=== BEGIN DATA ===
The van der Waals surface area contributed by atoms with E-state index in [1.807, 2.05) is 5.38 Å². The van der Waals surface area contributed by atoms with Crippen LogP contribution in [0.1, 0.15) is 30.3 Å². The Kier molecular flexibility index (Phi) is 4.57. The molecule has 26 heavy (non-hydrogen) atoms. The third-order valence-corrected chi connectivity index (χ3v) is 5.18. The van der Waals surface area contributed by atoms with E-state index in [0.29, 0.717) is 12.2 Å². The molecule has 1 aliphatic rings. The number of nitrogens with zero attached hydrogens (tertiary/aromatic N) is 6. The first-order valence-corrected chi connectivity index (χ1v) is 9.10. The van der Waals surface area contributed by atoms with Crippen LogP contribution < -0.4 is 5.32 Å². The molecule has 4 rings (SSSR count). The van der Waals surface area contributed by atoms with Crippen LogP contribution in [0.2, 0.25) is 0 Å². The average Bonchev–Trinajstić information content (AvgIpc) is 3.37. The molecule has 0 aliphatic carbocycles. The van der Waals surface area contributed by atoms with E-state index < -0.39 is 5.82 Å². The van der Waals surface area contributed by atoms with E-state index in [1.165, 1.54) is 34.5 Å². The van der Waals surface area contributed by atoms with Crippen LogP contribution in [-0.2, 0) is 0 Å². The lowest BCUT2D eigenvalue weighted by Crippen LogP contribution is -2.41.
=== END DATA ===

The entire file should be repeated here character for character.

The van der Waals surface area contributed by atoms with E-state index in [1.807, 2.05) is 5.38 Å². The van der Waals surface area contributed by atoms with Crippen LogP contribution in [0.1, 0.15) is 30.3 Å². The Kier molecular flexibility index (Phi) is 4.57. The molecule has 26 heavy (non-hydrogen) atoms. The third-order valence-corrected chi connectivity index (χ3v) is 5.18. The van der Waals surface area contributed by atoms with E-state index in [0.29, 0.717) is 12.2 Å². The molecule has 1 aliphatic rings. The number of nitrogens with zero attached hydrogens (tertiary/aromatic N) is 6. The first-order valence-corrected chi connectivity index (χ1v) is 9.10. The van der Waals surface area contributed by atoms with Crippen LogP contribution < -0.4 is 5.32 Å². The molecule has 4 rings (SSSR count). The van der Waals surface area contributed by atoms with Crippen LogP contribution in [0.2, 0.25) is 0 Å². The average Bonchev–Trinajstić information content (AvgIpc) is 3.37. The molecule has 0 aliphatic carbocycles. The van der Waals surface area contributed by atoms with E-state index < -0.39 is 5.82 Å². The van der Waals surface area contributed by atoms with E-state index in [1.165, 1.54) is 34.5 Å². The van der Waals surface area contributed by atoms with Crippen LogP contribution in [-0.2, 0) is 0 Å². The lowest BCUT2D eigenvalue weighted by Crippen LogP contribution is -2.41.